Massachusetts seems to have somewhat of a love-hate relationship with legal sports betting. Many Bay State bettors love it and want state lawmakers to approve it. State lawmakers — although they may not hate it, exactly — still haven’t agreed to make sports betting legal.
That could soon change. A group of six lawmakers, three from the Senate and three from the House, are meeting this month in a conference committee with hopes of reconciling sports betting legislation passed by the Senate last month and the House last year. Just a handful of issues stand in the way.
Perhaps the biggest is whether or not to legalize college sports betting.
The House voted in favor of allowing college sports betting as part of its sportsbook bill passed last July. The Senate, however, excluded college betting from its legislation passed April 28. To further complicate matters, at least two members of the six-member conference committee hashing out a final bill are at loggerheads on the issue. Reaching an agreement will be difficult.
But the sports betting industry isn’t giving up. It hopes to have a majority of all Massachusetts lawmakers firmly in the pro-college betting camp before the current session ends in late July.
AGA Cites Significant Public Demand For College Sports Betting
In a May 19 letter, the American Gaming Association (AGA) — a trade association for the US gaming industry — asked Massachusetts lawmakers to include college sports betting in legislation now being negotiated in the conference committee, citing “significant public demand for betting on collegiate sports.”
“States have appropriately recognized that the real public policy question is not if collegiate sports wagering will occur, but whether it should take place through legal or illegal channels,” the AGA wrote.
“While some states with legal sports betting have imposed restrictions or prohibitions on in-state collegiate events and/or events involving universities from their states, no state law or regulation for sports wagering has an outright prohibition on collegiate sports.”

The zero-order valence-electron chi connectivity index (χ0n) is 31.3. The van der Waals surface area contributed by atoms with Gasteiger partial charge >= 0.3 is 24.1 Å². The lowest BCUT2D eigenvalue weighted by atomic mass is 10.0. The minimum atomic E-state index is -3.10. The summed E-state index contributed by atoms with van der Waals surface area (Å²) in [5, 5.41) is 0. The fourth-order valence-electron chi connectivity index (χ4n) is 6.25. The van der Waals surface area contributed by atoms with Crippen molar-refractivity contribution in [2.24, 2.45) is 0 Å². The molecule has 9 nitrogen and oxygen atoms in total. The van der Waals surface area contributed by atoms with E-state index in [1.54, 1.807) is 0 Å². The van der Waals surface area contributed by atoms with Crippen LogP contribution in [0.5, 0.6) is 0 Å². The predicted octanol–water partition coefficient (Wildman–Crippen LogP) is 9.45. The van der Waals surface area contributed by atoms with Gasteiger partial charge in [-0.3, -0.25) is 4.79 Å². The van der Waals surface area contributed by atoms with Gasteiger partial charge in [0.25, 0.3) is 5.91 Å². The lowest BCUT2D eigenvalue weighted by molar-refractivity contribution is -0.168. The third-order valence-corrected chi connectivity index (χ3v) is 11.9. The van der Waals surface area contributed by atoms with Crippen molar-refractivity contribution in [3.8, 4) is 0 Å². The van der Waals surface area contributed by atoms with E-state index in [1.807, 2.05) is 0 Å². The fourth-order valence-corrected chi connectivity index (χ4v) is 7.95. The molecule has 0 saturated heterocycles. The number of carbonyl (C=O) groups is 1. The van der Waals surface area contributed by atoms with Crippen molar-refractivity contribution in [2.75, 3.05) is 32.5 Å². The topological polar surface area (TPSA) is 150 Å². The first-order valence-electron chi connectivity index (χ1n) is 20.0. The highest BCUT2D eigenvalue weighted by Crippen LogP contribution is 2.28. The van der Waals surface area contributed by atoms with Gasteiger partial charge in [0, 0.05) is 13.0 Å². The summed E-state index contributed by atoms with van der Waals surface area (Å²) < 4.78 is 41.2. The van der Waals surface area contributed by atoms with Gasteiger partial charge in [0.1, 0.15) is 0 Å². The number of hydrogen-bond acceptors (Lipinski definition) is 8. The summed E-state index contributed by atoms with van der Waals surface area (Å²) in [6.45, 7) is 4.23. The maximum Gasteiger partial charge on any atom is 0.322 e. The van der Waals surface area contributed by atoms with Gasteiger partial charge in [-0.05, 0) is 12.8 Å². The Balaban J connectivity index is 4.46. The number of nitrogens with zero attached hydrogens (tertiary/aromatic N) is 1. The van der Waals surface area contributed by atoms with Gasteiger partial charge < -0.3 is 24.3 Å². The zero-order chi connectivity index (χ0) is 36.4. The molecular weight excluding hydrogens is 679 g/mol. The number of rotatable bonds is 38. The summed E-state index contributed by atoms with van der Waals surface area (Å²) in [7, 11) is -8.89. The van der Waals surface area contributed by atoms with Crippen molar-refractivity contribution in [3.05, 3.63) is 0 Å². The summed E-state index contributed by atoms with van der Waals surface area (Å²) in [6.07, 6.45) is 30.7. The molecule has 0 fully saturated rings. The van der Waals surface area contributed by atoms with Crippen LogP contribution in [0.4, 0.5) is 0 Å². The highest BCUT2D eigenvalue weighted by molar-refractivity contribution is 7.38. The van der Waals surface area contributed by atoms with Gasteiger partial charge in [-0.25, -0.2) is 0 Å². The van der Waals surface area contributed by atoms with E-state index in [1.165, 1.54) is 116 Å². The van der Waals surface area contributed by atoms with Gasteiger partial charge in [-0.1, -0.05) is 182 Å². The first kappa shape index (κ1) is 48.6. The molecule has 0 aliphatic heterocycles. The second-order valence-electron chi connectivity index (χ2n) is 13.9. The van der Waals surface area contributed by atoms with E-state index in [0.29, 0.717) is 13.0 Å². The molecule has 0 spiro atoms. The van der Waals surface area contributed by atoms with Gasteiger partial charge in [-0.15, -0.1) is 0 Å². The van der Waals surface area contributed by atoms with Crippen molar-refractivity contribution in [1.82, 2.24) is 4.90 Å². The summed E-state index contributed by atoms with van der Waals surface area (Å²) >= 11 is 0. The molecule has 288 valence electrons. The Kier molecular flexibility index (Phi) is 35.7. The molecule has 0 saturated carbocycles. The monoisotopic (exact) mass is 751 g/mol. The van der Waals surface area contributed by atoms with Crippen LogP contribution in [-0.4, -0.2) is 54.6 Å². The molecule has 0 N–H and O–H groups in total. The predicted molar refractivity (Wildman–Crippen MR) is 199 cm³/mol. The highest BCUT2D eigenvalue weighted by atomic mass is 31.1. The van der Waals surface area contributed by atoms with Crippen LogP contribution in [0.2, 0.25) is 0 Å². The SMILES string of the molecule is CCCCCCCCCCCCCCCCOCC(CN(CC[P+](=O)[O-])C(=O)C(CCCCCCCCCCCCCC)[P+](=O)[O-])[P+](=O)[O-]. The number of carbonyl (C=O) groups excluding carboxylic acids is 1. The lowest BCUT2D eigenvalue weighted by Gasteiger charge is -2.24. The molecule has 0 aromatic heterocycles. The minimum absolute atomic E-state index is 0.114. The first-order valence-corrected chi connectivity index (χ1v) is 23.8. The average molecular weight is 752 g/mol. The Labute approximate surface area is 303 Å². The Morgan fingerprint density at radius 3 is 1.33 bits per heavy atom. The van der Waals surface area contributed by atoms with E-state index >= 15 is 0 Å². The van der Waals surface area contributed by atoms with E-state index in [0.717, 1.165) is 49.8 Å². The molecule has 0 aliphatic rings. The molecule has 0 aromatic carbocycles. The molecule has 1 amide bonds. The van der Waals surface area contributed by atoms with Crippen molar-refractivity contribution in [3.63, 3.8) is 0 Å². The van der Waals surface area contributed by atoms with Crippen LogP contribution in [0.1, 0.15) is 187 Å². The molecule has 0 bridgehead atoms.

The College Sports Betting Payoff
Betting on college sports accounts for one-fifth of the total sports betting handle in the US, the AGA wrote in its letter. The association said it estimates college sports betting totaled $11.5 billion in 2021 – or roughly 20% of the $57.7 billion wagered on sports nationwide last year.
That could mean a robust market in college-heavy Massachusetts. It could also mean hundreds of millions of dollars – a large percentage from college sports betting alone – depending on how much Bay State sports bets would be taxed.
Current proposed online sports betting tax rates of 15% by the House (12.5% retail) and 30% by the Senate (25% retail) would deliver a nice return to the commonwealth. The lower the rate, the more competitive the market, however, the AGA argued in its May 19 letter.
The association asked Massachusetts lawmakers to agree on a “reasonable tax rate” that allows legal sports books to compete against illegal offshore books that pay no tax at all.
“Sports betting is a low margin business and will not be viable long-term if a burdensome taxation framework is adopted,” the AGA wrote.
Could 2022 Be The Year For Massachusetts Sports Betting?
Massachusetts has about eight or so weeks left to reach a sports betting compromise before the current session ends on July 31. Anything can happen by then, but the odds are increasing that 2022 is the year legal sports betting finally comes to the Bay State.
Unlike many other US industries, sports betting continues to grow amid COVID-related downturns. Barron’s reported this week that US revenue generated by sports betting data firm Sportradar grew 124% in its March quarter. The company, which is already a supplier of data for a number of professional sports in the US, is now considering deals in college sports.
It will be up to Massachusetts lawmakers ultimately to decide if sports betting — and college sports betting — is the direction they want to take.
According to the AGA in its May 19 letter, legal college sports betting will be “critical” to the state’s success.
“Prohibiting wagers on collegiate sports would .. hinder the growth and development of a legal sports betting industry in Massachusetts,” the AGA wrote. “Legal sports betting enhances consumer protections and helps promote transparency and game integrity, while also supporting job growth and generating tax revenue.”
AP Photo/Eduardo Munoz Alvarez